Rational and emotional people can stereotypically be called as two extreme opposites – the rational as being objective and disciplined, the emotional as being subjective and impulsive. This is merely a saying which is tempted by the indeterminable desire of human to classify things. At this point, if there is something worth mentioning, it is that most of the time, rational thought works in cooperation with emotions; but it’s again a fact that more often than not, emotions do get in the way of rational thought. Therefore the phenomenon about these two has two extensions – one concerning scientific observations and the other concerning daily-life decisions.
It is claimed that science had to be objective. However, it is usually not. It is obvious that experiments are performed after making a prediction about the result. This is also written in the “Scientific Method” section of most of the science books being studied in high schools and universities. Therefore, with no doubt, most of the time the scientist tries to proove that his prediction is true. As a result, the chooses the materials and the method of the experiment in order to show that he predicted correctly. Here comes the question: How can we say that all of the scientific observations were independent of any subjectivity? Eventually emotions prevent the scientist from being completely objective, because he has an innate desire to succeed in making others think and believe in the way he does – which is caused by the interpretations in the emotional part of the brain. Yet it is not certain if the proven (so called) theorems really reflect the truth or not.
Another concept about emotions being related to science is probably the emotions being a “reason” for science. Science is there because people wonder. If people were not curious about anything, would science ever exist? At this point, it is worth mentioning what Albert Einstein once said: “The most beautiful thing we can experience is the mysterious. It is the source of all true art and all science.
For the other extension, emotions do not avoid thinking rationally, but the two work together when daily-life decisions are taken into account. If one of the ways of getting rational knowledge is experiencing, then it can not be denied that experiences create a scene in one’s emotional part of mind. For instance, one has to make a decision about wearing a seat-belt or not.
His rational knowledge warns him about the risk of dying in the case of an accidental crash if he doesn’t wear it. Now, do you think that he could be able to decide to wear the seat-belt if he didn’t see, hear or read it somewhere – just by using his rational knowledge about the risk of dying? Certainly not. Besides, would he wear it if he didn’t fear of death, which is a very strong emotion? To look at the point from another perspective, would seat-belts ever be invented if people didn’t fear death? Here comes the effect of emotions. Directly or indirectly, they help one make inventions.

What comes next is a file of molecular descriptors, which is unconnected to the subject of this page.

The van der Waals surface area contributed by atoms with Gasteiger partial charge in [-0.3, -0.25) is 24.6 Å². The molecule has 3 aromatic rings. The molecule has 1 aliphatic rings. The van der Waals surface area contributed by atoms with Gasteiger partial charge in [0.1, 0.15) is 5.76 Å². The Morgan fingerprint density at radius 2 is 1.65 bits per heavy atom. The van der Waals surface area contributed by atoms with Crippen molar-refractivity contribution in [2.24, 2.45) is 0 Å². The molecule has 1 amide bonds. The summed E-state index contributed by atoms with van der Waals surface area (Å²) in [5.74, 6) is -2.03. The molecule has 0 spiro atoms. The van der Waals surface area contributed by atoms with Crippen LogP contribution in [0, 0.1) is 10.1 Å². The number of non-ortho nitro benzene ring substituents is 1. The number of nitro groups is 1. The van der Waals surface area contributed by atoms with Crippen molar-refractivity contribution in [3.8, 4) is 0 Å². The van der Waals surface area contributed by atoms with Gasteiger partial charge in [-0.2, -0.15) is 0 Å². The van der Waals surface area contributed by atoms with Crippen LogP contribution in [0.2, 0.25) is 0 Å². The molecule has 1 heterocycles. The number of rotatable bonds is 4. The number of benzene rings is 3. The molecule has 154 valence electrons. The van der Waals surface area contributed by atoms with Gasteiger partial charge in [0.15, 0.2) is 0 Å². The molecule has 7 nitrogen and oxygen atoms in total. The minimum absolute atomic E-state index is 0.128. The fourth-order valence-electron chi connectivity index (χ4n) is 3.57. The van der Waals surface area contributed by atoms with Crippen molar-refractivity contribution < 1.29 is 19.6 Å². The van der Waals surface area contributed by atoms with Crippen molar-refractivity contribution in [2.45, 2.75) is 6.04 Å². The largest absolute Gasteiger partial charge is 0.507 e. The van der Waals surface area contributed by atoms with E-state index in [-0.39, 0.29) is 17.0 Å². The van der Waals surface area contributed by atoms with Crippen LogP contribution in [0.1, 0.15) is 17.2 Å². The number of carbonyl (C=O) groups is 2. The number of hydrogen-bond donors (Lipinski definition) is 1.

Religion, an open-to-discussion subject, is cerainly not independent of emotions. What make one believe in God are most probably his fear of being unprotected or being punished for his bad behaviour, his tendency to find a reason for him and other things about having been created and his need of being relieved by putting the blame on fate (so on God) about things not going in the right way. Almost all natural sciences find the “fire exit” on the walls of religion. However, biology is probably the most obvious one which has the prints of religion.
After a few “why” questions, comes “God’s creation”. “Why is each individual living thing different from the others, even from the other members of its specie?” “Because their structure of DNA are different.” “Why is that?” “That’s the creation.” Can you answer why a normal single hydrogen atom has only one electron in monoatomic form? “That’s how God created it.” Can you ever find a further, rational reason? No. Albert Einstein again has a saying about this aspect: “Science without religion is lame. Religion without science is blind.” Since religion, this way or that, depends on emotions, it can be concluded that Einstein once more showed that he accepted that science and emotions were not opposite concepts.
Emotions may sometimes get in the way of rational thought while making scientific observations. Nevertheless, science without emotions would be meaningless and incomplete. Firstly, emotions in a way “give birth” to scientific inventions – like a mother giving birth to her baby. Secondly, emotions, in the form of religion, helps science escape from struggling to find an aswer to the endless “why” questions. Finally they help one interprete the rational knowledge such as experience and so to make this knowledge strong enough to make one decide. Therefore we may call emotions as a companion of rational thought.
As a final question, how can you be sure about the objectivity of what I have been telling throughout this essay? Maybe I was just trying to make you see things from my perspective and therefore didn’t tell you about any opposite ideas to what I believe just because emotionally I needed to satisfy my ego.